A Western Effect on Indians in Canada

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“A short history of Indians in Canada” is a comedic approach to the sad truth of how western culture has belittled the first nations people and their culture. This short story follows group of white men who engage in discussion over witnessing a flock of “birds” fly into the side of a skyscraper. “Look out! Bob shouts. There are Indians flying into the skyscrapers and falling on the sidewalk.” King is using clear imagery to describe the tragic history the indians have experienced, while adding a twist of comedy. While reading this short story, I couldn’t help but make connections to colonization.

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First nations people were forced to give up their land, to adapt to western culture, and ultimately forget their own. “By the time the commuters show up, you’ll never even know the indians were here.” King is making a connection and voicing his issue with the fact that before colonization, it’s as if nothing mattered or even existed. When king describes the flock of indians flying into the side of the buildings, the buildings and skyscrapers represent the industrialization that western culture has built, and the flock of bird flying into the side of them, represents the indians trying to adapt to a new society, and failing. There is a common stereotype that Indians are “savage”, and “wild” which is why King refers to them as animals in his story, specifically birds. Another reasoning for King choosing to refer to the indians as animals, could be due to the fact that nature plays a big part in First nations culture, First nation people believe they have a special relationship with the earth, and all the living things within it.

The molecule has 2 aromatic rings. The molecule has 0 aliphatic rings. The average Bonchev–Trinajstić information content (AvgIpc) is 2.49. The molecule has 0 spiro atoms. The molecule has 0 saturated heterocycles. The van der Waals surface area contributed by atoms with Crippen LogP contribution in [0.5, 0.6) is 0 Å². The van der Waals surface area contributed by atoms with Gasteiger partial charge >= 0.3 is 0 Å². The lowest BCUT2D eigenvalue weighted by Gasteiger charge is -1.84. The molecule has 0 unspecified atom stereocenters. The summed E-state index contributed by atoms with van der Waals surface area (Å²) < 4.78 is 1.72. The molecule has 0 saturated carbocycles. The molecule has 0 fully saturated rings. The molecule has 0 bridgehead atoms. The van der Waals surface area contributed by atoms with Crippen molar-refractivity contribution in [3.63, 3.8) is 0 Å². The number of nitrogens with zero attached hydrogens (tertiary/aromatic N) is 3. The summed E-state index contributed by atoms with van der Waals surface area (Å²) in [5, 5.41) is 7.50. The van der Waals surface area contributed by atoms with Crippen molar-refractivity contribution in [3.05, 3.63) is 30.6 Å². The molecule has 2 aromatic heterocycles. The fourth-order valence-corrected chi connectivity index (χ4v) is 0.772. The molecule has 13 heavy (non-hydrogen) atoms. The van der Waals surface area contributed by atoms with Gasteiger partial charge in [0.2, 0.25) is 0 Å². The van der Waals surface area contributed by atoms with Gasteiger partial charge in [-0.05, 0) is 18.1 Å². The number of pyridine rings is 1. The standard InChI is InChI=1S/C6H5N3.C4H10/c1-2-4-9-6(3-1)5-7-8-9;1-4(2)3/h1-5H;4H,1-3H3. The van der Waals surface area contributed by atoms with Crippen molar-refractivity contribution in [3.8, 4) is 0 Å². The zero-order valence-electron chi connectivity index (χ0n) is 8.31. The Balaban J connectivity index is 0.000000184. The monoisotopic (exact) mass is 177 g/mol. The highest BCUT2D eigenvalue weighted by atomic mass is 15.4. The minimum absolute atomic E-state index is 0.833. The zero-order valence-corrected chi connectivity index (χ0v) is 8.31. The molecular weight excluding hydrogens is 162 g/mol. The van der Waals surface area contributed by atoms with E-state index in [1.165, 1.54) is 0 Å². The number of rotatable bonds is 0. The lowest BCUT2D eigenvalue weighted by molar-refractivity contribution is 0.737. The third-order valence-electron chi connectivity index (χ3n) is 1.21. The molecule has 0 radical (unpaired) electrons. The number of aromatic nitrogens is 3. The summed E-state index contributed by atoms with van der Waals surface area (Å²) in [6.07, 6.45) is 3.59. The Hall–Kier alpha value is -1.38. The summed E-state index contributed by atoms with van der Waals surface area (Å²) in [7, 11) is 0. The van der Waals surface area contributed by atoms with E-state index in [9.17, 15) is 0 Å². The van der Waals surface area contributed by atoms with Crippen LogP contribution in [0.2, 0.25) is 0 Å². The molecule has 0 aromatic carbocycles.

Canada attempted to commit cultural genocide on the Indian people, and force civilization upon them. “Killing the indian in the child” was a mindset westerners had to get rid of all the indians in Canada. We listen in on a conversation between Bill, and Bob discussing what happens when they find a “stunned”, and injured, indian. Bob explains that they take them back to a shelter, and nurse them to health, and then return them into the wild. Bill then continues by saying “If we don’t find them right away, they don’t stand a chance”.

This is King’s way of mocking western culture for forcing indians into becoming civilized. “Tragedy is my topic, comedy is my strategy.” I enjoy reading King’s story, and find it easy to follow along and visualize the points he’s trying to make in the story. My initial reaction was frustration, because I wasn’t sure if comedy would be the way to go with such a delicate and converserversial topic. Although after thoroughly analysing and re – reading, I think King did a great job at getting all the points across visually, while making an interesting read at the same time. I find the more you read this story, the more you discover and think about the connections he’s making within the story. After reading this short story, you feel as though it’s a spectacle, or as though it would never occur. If you sit back and think about the points made in the story, and connect it to real life, it makes sense. Indian culture is so misunderstood, especially by western culture. We have slowly started taking steps to accepting new cultures and allowing change. Although in order for us to accept it, we must first understand it.

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